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To Reach Latinos, Work Through Churches, Latino Leader Tells Conservatives

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  • Alfonso Aguilar
    (Photo: The Christian Post/Napp Nazworth)
    Alfonso Aguilar, executive director of the Latino Partnership for Conservative Principles, speaking at the Conservative Political Action Conference, National Harbor, Md., March 14, 2013.
  • Alfonso Aguilar
    (Photo: The Christian Post/Napp Nazworth)
    Alfonso Aguilar, executive director of the Latino Partnership for Conservative Principles, speaking to reporters at the Conservative Political Action Conference, National Harbor, Md., March 14, 2013.
  • immigration
    (Photo: REUTERS/Mario Anzuoni)
    Members of Service Employees International Union (SEIU) United Service Workers West are seen here at La Plaza United Methodist Church in Los Angeles, California January 29, 2013.
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By Napp Nazworth, Christian Post Reporter
March 15, 2013|12:38 pm

NATIONAL HARBOR, Md. – Churches are the "point of entry" to the Latino community, Alfonso Aguilar, executive director of the Latino Partnership for Conservative Principles, told his fellow conservatives Thursday at the Conservative Political Action Conference.

The conservative movement cannot grow, Aguilar warned, unless it reaches out to and engages with the Latino community. The good news, Aguilar said as he paraphrased Ronald Reagan, is that Latinos are conservative, they just do not know it yet. If Latinos are educated about the conservative agenda, "they will realize that their values are conservative values."

Many Latino immigrants came to the United States, Aguilar said, because they were attracted to the U.S. "system of opportunities and liberties," and sought to free themselves from "state run economies" and "intrusive governments."

The first thing conservatives need to do, Aguilar advised, is "talk to them."

"Many times, good conservative candidates lose elections because they don't talk to Hispanic voters," he said. But "it can't be two months before the election. That's insulting. ... We have to engage with Latinos, as conservatives, continuously."

And the best place to do that, Aguilar added, is Latino churches.

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"We have great networks of support in Hispanic evangelical churches, orthodox Latino Catholics, who are willing to work with us. We don't have to reinvent the wheel."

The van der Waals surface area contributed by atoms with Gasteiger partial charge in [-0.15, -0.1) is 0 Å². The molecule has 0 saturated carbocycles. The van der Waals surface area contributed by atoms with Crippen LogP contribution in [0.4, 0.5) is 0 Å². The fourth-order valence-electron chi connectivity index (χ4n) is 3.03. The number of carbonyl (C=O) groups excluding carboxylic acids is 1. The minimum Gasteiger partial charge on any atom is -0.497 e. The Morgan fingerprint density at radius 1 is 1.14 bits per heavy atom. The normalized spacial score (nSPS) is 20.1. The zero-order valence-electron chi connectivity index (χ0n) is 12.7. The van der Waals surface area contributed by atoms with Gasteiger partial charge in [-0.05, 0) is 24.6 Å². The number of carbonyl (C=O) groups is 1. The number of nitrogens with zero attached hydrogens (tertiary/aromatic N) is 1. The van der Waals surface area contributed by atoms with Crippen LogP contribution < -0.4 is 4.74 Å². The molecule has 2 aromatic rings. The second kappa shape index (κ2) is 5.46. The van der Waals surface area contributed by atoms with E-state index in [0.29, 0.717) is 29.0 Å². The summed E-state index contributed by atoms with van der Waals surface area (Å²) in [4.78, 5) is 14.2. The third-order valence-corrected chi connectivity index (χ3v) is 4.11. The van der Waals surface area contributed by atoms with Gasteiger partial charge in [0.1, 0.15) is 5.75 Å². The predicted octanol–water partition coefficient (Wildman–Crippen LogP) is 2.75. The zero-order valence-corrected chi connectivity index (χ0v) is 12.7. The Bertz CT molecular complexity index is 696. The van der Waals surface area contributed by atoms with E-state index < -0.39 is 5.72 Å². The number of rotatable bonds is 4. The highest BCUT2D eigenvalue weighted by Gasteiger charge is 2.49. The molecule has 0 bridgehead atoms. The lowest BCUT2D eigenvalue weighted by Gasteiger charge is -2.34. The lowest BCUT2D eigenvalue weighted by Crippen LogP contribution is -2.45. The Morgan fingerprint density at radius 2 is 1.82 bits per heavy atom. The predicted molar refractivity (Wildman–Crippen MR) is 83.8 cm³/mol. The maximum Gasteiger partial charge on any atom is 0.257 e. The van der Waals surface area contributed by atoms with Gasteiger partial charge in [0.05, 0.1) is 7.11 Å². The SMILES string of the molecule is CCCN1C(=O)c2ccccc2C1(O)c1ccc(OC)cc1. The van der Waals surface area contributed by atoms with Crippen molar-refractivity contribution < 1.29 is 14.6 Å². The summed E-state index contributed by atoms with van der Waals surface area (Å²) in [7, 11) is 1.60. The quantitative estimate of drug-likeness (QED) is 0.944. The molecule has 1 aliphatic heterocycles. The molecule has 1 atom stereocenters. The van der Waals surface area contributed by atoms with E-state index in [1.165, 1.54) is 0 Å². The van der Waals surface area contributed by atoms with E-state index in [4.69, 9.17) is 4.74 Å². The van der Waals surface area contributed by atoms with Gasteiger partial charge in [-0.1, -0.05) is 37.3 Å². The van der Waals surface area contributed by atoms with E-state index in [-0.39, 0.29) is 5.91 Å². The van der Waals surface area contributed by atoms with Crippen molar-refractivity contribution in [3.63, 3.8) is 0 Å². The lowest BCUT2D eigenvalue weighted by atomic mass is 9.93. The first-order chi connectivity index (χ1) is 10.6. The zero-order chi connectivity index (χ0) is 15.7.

After his talk, one audience member asked if there were any other networks besides the churches that conservatives could work through.

"Sadly," Aguilar answered, "most Latino grassroots organizations are tied to the left. The network of community organizations that we have that support our issues are the churches. With Latinos, the point of entry to the communities are the communities of faith."

Aguilar also warned conservatives not to change their positions on life and marriage because Latinos are social conservatives. "It's suicide to think that we can grow as a movement if we [change] our positions on family and on life. We will end up with a very big tent, but very empty."

Besides a populist economic message and maintaining a conservative position on life and marriage, conservatives must also address the immigration issue, Aguilar said.

Immigration is "not the most important issue for Latinos, but it's a gateway issue," he explained. "If we don't get this issue right, they're just not going to listen to us."

Aguilar recommended supporting a path to citizenship for current unauthorized immigrants and argued that would not be in opposition to conservative principles.

"We need to support a path to legal status," he said, "because we have not had a system that worked for 40 years. If we are the party of the family, we can't deport millions of families. Are we willing to separate hundreds of thousands of families? I submit to you, that is not supportive of the family."

Former Florida Governor Jeb Bush recently raised the issue of whether current unauthorized immigrants should be provided a path to citizenship or a path to legal status that does not include citizenship. In a conversation with The Christian Post after his talk, Aguilar explained why he supports a path to citizenship.

"We don't want to have a community of millions of people living in the United States permanently that don't have access to citizenship," he said. "We will be marginalizing them. They will feel like foreigners in the U.S. Even from a standpoint of the social cohesion of the country, homeland security, we want people invested in the country."

Contact: napp.nazworth@christianpost.com, @NappNazworth (Twitter)
 

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